Weekly Chasidic Story #1246 (s5782-08) 19 Cheshvan 5782/Oct.25, 2021

"The Queen of Early New York City Jewry"

The Rogaotchover Gaon replied: "If your question is if you are allowed to divorce, the answer is yes; but whether you should do so is not a question for a Rabbi but for a Rebbe."

Connection - this week's Torah reading, 1st verse (Gen. 23:1): "The life of Sarah was 127 years…" Rashi: "All the years she was equally good."

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The Queen of Early New York City Jewry


She was a familiar figure in the alleyways of the Batei Hungarim neighborhood in the Meah Shaarim section of Jerusalem. An aged widow who lived alone for many years, known for her righteousness. Every morning she would rise early in order to open the doors of the Chasidic shul (synagogue) where she would davven (pray) the dawn morning service from her place in the women's section. She would be careful to also pray the afternoon and evening services.

Her acts of kindness were known to all, though her amazing personal story was known to only a few.

Her name was Devorah-Miriam Quinn. She was born in the year 5633 (1873 c.e.) in of Dvinsk, Latvia She was orphaned from her father as a young child and her mother was left alone with her small children. The mother's brother-in-law, her late husband's brother, took them into his house and took care of all their needs.

Devorah Miriam was brought up in an atmosphere of piety and positive habits. When she grew up she wanted to marry a Torah scholar. Her uncle though wanted her to marry his son, so Devorah Miriam's dream stayed hidden and in the year 5654 (1893 c.e.) she married her cousin.

The years went by. The couple maintained a religious household, but their childlessness caused them great worry. After ten years of marriage and disappointments the family started thinking that maybe Devorah Miriam and her husband should divorce.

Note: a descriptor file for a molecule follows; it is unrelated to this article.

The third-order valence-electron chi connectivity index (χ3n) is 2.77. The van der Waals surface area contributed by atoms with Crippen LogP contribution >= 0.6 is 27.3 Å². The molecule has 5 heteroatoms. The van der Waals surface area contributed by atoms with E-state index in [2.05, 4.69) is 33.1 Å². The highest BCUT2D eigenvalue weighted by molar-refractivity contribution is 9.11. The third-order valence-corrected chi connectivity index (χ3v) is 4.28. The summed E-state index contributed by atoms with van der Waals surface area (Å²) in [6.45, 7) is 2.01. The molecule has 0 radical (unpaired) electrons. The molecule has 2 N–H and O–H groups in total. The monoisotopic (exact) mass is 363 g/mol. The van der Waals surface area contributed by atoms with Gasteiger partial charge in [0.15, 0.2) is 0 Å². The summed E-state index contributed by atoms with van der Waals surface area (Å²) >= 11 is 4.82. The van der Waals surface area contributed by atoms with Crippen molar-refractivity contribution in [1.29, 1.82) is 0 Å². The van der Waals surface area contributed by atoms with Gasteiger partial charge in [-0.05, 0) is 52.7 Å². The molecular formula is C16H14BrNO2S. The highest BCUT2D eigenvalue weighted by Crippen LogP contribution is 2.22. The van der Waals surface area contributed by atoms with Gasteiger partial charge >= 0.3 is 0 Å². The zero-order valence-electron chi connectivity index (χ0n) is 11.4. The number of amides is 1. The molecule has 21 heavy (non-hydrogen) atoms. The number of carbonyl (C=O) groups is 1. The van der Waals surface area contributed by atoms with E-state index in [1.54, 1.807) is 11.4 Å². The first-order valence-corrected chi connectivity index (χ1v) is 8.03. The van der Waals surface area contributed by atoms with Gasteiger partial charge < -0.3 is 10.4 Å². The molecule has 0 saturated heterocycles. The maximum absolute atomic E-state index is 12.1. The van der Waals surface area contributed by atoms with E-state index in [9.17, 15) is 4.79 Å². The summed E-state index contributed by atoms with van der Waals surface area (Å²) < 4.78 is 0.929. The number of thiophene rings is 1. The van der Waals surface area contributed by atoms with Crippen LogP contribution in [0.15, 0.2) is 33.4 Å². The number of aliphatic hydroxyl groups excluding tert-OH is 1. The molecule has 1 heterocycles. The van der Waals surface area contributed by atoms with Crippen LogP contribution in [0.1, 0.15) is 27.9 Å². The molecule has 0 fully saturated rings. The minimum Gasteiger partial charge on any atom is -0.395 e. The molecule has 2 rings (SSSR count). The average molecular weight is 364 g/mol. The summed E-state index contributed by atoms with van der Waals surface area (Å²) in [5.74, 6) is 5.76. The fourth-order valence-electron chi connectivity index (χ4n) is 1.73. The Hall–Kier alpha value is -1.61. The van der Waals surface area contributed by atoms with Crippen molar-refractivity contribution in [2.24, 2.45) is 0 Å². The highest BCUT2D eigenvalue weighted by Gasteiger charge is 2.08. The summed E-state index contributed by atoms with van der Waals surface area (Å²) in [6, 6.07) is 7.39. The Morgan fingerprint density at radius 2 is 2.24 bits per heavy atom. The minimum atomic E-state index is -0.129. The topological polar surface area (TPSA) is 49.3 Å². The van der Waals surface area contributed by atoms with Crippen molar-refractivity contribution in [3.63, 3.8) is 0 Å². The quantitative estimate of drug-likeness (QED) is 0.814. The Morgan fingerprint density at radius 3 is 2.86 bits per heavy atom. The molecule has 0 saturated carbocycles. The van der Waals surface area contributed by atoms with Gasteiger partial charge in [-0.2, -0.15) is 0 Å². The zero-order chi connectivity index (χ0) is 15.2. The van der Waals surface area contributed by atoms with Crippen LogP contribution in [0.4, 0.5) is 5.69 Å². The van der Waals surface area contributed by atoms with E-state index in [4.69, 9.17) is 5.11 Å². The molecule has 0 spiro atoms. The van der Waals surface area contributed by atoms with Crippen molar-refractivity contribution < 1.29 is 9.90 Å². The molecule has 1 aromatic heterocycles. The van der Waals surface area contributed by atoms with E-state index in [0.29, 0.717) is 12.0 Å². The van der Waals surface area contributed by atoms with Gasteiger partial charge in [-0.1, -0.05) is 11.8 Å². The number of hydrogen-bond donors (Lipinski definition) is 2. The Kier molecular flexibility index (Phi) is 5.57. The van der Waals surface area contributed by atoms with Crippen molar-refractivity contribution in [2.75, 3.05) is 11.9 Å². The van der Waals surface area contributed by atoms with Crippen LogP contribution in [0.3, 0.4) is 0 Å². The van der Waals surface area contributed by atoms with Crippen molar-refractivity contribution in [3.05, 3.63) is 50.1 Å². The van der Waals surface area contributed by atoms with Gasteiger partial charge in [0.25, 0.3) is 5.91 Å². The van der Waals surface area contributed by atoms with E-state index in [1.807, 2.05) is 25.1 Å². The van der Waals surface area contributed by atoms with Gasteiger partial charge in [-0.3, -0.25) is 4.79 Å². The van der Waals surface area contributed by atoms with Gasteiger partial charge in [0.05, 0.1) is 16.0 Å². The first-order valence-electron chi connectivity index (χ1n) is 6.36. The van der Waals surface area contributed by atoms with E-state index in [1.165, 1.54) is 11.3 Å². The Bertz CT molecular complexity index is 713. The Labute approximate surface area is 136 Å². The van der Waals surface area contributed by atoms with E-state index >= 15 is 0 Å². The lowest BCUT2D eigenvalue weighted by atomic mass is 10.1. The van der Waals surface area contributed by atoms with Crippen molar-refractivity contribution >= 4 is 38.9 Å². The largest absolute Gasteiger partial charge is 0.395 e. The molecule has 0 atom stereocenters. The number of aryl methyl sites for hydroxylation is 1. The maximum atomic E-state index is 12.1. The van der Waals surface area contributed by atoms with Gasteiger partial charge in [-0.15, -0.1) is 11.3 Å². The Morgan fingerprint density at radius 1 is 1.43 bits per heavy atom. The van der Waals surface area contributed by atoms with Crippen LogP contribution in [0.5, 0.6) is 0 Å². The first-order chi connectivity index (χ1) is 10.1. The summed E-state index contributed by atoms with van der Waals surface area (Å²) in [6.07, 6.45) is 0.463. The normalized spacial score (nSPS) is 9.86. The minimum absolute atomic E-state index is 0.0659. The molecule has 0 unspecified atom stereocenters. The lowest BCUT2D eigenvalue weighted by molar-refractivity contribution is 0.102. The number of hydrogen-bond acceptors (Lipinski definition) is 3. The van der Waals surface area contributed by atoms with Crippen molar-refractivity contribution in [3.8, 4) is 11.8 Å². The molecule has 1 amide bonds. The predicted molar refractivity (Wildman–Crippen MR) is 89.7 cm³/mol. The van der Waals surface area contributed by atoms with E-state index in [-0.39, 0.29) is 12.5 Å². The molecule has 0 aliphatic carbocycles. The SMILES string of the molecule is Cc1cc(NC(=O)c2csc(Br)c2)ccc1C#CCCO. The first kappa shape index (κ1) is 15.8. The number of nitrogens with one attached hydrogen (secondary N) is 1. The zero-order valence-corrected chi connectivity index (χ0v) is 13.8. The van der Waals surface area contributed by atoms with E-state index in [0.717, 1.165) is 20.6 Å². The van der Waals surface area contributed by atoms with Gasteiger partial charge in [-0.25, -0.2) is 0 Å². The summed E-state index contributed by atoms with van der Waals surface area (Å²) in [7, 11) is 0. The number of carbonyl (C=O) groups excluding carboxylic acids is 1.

After prolonged deliberations the two decided to present their dilemma for consideration to the Rogatchover Gaon (genius), Rabbi Yosef Rosen,who was the chief rabbi of the Chasidic residents of Dvinsk [1] where they lived, and was considered one of the greatest Torah scholars of the century,

He listened to their story and replied: "If your question is if you are allowed to divorce, the answer is yes; but whether you should do so is not a question for a Rabbi but for a Rebbe."

The Quinn family belonged to chasidut Chabad. So from the house of the Gaon the couple traveled to the town of Lubavitch, to Rabbi Shalom-Dovber Shneersohn, the Rebbe Rashab. They related their troubles to the Rebbe's gabbai (attendant). They asked him to arrange a yechidut (private meeting) for them with the Rebbe. To their regret the gabbai couldn't help them, as there was already a long line of people requesting audience with the Rebbe.

The couple's disappointment and sorrow was obvious on their faces. Moved, the gabbai advised them to wait next to the Rebbe's door. "When the Rebbe will come out of his room he will see you and will listen to your trouble."

Indeed, when the Rebbe left his room he noticed them waiting outside his office and invited them to enter. Before they even had a change to say a word, the Rebbe said "The advice you were given to divorce is incorrect. My advice is that you fulfill the saying of our Sages 'He who changes his place changes his mazal (fortune) for good and blessing.' Go to America and there you will have children and many blessings."

They left the Rebbe's presence in great emotional turmoil and amazement, because of the Divine Spirit that the Rebbe revealed and because of the unexpected advice he gave them. America in those days was a spiritual desert, almost without the availability of a suitable Jewish life.

But they followed the instruction of the Rebbe and the next day they started the arrangements for their immigration. The news of their intended departure spread quickly throughout Dvinsk, for a trip to America was not a usual thing in those days.